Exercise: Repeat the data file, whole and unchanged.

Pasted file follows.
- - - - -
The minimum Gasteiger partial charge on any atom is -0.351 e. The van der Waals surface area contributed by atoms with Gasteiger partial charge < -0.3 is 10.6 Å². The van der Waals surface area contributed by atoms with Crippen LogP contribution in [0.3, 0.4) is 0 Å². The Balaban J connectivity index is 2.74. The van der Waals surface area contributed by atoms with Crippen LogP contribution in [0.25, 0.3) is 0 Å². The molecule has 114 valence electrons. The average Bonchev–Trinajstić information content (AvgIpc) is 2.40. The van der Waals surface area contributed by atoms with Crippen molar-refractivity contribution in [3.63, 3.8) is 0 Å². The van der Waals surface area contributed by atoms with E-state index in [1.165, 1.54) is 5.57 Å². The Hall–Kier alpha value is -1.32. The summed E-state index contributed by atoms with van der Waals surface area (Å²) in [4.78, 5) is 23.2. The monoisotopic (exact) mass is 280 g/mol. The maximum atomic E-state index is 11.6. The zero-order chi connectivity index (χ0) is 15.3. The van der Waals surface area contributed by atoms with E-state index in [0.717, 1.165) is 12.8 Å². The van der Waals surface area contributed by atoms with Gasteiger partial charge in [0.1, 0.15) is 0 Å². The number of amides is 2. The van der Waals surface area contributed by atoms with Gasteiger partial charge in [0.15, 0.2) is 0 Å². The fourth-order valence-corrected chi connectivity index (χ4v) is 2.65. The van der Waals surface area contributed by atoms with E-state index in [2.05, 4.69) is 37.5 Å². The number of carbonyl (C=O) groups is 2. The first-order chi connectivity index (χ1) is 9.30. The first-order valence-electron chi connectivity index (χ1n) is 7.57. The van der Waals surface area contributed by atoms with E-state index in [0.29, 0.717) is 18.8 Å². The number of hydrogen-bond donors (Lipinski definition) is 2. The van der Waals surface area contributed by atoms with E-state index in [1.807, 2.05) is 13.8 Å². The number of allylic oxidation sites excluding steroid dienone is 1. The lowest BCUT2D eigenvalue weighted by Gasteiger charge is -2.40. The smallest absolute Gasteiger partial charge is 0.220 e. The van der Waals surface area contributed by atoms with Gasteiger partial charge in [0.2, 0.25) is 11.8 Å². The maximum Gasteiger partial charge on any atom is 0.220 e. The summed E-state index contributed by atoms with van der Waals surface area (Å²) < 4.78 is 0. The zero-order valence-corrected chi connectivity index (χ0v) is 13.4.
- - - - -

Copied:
The minimum Gasteiger partial charge on any atom is -0.351 e. The van der Waals surface area contributed by atoms with Gasteiger partial charge < -0.3 is 10.6 Å². The van der Waals surface area contributed by atoms with Crippen LogP contribution in [0.3, 0.4) is 0 Å². The Balaban J connectivity index is 2.74. The van der Waals surface area contributed by atoms with Crippen LogP contribution in [0.25, 0.3) is 0 Å². The molecule has 114 valence electrons. The average Bonchev–Trinajstić information content (AvgIpc) is 2.40. The van der Waals surface area contributed by atoms with Crippen molar-refractivity contribution in [3.63, 3.8) is 0 Å². The van der Waals surface area contributed by atoms with E-state index in [1.165, 1.54) is 5.57 Å². The Hall–Kier alpha value is -1.32. The summed E-state index contributed by atoms with van der Waals surface area (Å²) in [4.78, 5) is 23.2. The monoisotopic (exact) mass is 280 g/mol. The maximum atomic E-state index is 11.6. The zero-order chi connectivity index (χ0) is 15.3. The van der Waals surface area contributed by atoms with E-state index in [0.717, 1.165) is 12.8 Å². The van der Waals surface area contributed by atoms with Gasteiger partial charge in [0.1, 0.15) is 0 Å². The number of amides is 2. The van der Waals surface area contributed by atoms with Gasteiger partial charge in [0.15, 0.2) is 0 Å². The fourth-order valence-corrected chi connectivity index (χ4v) is 2.65. The van der Waals surface area contributed by atoms with E-state index in [2.05, 4.69) is 37.5 Å². The number of carbonyl (C=O) groups is 2. The first-order chi connectivity index (χ1) is 9.30. The first-order valence-electron chi connectivity index (χ1n) is 7.57. The van der Waals surface area contributed by atoms with E-state index in [0.29, 0.717) is 18.8 Å². The number of hydrogen-bond donors (Lipinski definition) is 2. The van der Waals surface area contributed by atoms with E-state index in [1.807, 2.05) is 13.8 Å². The number of allylic oxidation sites excluding steroid dienone is 1. The lowest BCUT2D eigenvalue weighted by Gasteiger charge is -2.40. The smallest absolute Gasteiger partial charge is 0.220 e. The van der Waals surface area contributed by atoms with Gasteiger partial charge in [0.2, 0.25) is 11.8 Å². The maximum Gasteiger partial charge on any atom is 0.220 e. The summed E-state index contributed by atoms with van der Waals surface area (Å²) < 4.78 is 0. The zero-order valence-corrected chi connectivity index (χ0v) is 13.4.